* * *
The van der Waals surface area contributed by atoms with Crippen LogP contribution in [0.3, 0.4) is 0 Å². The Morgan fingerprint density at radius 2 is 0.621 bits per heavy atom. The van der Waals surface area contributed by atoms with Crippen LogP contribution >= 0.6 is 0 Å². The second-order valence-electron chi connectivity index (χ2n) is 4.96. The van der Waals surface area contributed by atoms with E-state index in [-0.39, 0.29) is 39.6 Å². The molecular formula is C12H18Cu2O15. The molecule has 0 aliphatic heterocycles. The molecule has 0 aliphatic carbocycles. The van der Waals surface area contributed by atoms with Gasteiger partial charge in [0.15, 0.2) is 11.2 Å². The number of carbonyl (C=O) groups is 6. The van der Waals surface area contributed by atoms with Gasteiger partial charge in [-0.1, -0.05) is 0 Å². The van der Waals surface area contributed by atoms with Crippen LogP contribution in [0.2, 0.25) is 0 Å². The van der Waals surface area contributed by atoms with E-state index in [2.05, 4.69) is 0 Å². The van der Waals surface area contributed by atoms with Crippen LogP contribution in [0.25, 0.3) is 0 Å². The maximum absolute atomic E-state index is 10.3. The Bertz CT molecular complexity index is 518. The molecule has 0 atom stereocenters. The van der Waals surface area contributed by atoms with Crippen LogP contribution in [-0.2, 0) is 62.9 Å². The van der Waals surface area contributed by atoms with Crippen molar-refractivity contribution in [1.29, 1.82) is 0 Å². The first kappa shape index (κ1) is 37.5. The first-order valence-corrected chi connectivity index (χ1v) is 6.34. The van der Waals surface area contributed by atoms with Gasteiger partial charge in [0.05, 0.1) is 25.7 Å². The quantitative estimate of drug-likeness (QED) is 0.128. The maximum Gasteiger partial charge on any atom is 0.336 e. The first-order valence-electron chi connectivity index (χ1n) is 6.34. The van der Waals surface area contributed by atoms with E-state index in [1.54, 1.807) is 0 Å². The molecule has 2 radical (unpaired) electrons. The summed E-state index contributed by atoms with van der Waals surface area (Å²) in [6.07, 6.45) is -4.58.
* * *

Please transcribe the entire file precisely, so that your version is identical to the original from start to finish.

The van der Waals surface area contributed by atoms with Crippen LogP contribution in [0.3, 0.4) is 0 Å². The Morgan fingerprint density at radius 2 is 0.621 bits per heavy atom. The van der Waals surface area contributed by atoms with Crippen LogP contribution >= 0.6 is 0 Å². The second-order valence-electron chi connectivity index (χ2n) is 4.96. The van der Waals surface area contributed by atoms with E-state index in [-0.39, 0.29) is 39.6 Å². The molecular formula is C12H18Cu2O15. The molecule has 0 aliphatic heterocycles. The molecule has 0 aliphatic carbocycles. The van der Waals surface area contributed by atoms with Gasteiger partial charge in [0.15, 0.2) is 11.2 Å². The number of carbonyl (C=O) groups is 6. The van der Waals surface area contributed by atoms with Gasteiger partial charge in [-0.1, -0.05) is 0 Å². The van der Waals surface area contributed by atoms with Crippen LogP contribution in [0.2, 0.25) is 0 Å². The van der Waals surface area contributed by atoms with E-state index in [2.05, 4.69) is 0 Å². The van der Waals surface area contributed by atoms with Crippen LogP contribution in [0.25, 0.3) is 0 Å². The maximum absolute atomic E-state index is 10.3. The Bertz CT molecular complexity index is 518. The molecule has 0 atom stereocenters. The van der Waals surface area contributed by atoms with Crippen LogP contribution in [-0.2, 0) is 62.9 Å². The van der Waals surface area contributed by atoms with Crippen molar-refractivity contribution in [1.29, 1.82) is 0 Å². The first kappa shape index (κ1) is 37.5. The first-order valence-corrected chi connectivity index (χ1v) is 6.34. The van der Waals surface area contributed by atoms with Gasteiger partial charge in [0.05, 0.1) is 25.7 Å². The quantitative estimate of drug-likeness (QED) is 0.128. The maximum Gasteiger partial charge on any atom is 0.336 e. The first-order valence-electron chi connectivity index (χ1n) is 6.34. The van der Waals surface area contributed by atoms with E-state index in [1.54, 1.807) is 0 Å². The molecule has 2 radical (unpaired) electrons. The summed E-state index contributed by atoms with van der Waals surface area (Å²) in [6.07, 6.45) is -4.58.